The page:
3. Rabobank has committed to execute a new series of Food Waste Challenges in 2023 to help 75 foodservice clients in The Netherlands with an average of 35% food waste reduction. It’s part of Rabobank’s – a food and agriculture bank operating in this sector for 125 years – belief that reducing food loss and waste is one of the top three levers to reduce carbon emissions and is important work toward a dream of a net positive food system.
  4. World Resources Institute has committed to work through Champions 12.3 with farmer-facing companies to engage 200,000 smallholder farmers to start to tackle on-farm and near-farm food losses by the end of 2024, with a longer term goal of those farmers halving farm and near-farm losses by 2030.
  5. WWF has committed to leveraging its global network of offices to influence governments and industries to immediately meet the call to action.
  6. WRAP has pledged to deliver food loss and waste projects aligned with the Pledge impact areas in countries with a combined population of over one billion by the year 2030.
  7. Too Good to Go has committed to 1) encouraging and supporting governments in 10 countries to shape and improve food waste policy measures through its public affairs engagement; rescuing 1 billion Magic Bags of surplus food from going to waste through its mobile app; and 3) raising food waste awareness with 250 million consumers through its awareness campaigns focused on date labelling, school food waste and more.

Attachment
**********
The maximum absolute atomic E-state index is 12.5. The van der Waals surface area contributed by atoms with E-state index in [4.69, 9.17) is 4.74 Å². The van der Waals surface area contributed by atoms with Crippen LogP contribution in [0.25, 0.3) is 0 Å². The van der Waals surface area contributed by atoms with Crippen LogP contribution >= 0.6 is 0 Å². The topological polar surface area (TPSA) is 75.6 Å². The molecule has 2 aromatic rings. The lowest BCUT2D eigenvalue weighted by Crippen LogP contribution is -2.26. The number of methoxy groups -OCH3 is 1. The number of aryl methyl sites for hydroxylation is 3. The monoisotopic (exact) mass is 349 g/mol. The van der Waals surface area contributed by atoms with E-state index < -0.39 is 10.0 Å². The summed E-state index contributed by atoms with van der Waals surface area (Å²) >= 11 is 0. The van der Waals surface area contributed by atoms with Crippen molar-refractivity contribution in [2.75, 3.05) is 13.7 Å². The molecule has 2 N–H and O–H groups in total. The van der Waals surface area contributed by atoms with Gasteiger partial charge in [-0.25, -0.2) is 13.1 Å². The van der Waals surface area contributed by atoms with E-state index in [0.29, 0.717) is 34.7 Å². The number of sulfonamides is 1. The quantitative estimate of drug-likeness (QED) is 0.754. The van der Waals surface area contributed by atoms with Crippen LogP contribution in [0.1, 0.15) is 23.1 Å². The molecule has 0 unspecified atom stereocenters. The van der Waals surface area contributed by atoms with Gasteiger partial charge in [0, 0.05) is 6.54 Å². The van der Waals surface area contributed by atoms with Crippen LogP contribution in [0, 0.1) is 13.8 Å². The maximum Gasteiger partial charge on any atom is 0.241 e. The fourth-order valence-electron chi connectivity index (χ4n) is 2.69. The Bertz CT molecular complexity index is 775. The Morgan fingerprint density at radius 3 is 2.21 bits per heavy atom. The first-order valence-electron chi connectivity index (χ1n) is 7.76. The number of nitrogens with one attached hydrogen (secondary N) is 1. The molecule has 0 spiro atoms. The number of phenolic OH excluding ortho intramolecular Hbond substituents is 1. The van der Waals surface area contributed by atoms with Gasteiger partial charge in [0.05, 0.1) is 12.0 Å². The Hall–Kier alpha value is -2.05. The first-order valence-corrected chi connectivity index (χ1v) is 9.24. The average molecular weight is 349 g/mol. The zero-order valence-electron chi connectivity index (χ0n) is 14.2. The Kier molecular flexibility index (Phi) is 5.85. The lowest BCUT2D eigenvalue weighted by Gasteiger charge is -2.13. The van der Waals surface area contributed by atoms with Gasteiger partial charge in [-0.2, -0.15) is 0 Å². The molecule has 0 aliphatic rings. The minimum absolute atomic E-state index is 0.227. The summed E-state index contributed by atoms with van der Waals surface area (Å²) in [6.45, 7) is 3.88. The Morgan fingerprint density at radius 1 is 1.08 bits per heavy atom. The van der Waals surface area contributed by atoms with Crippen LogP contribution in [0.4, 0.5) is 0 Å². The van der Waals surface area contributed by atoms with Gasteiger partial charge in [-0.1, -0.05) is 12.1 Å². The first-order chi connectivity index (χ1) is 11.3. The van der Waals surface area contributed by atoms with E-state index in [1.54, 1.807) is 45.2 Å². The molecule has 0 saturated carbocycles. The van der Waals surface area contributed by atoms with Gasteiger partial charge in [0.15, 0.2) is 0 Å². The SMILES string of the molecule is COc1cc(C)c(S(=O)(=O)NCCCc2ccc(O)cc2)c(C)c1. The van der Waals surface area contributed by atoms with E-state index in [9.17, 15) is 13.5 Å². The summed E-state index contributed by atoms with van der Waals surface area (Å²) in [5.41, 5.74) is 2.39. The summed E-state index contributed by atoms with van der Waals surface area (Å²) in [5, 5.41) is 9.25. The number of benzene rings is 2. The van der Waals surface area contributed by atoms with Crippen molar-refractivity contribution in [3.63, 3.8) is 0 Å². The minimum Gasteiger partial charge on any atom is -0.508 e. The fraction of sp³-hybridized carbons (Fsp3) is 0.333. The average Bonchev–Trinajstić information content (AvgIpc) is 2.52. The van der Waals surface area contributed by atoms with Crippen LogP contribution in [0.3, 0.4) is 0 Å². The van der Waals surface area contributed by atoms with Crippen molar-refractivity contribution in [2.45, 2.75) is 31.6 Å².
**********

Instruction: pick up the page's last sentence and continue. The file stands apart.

8. Costa Rican FLW Network commits to improve its efforts in food loss and waste awareness, research and networking, resulting in at least three successful intervention cases by 2025, as expressed as a percentage of food loss and waste reduction – and its equivalent emissions – to be shared and scaled.
  9. LeanPath has committed to working with its client partners to prevent an amount of food waste equivalent to 50 million meals by 2025.
  10. Steven M. Finn has committed to developing graduate level course and webinar/blog content to raise awareness and directly educate hundreds of citizens by the end of 2025 on the scope and scale of the food waste challenge, the critical linkage between food waste and the SDGs, and solutions and change initiatives to accelerate food waste reduction in line with Target 12.3.

Related topics Sustainability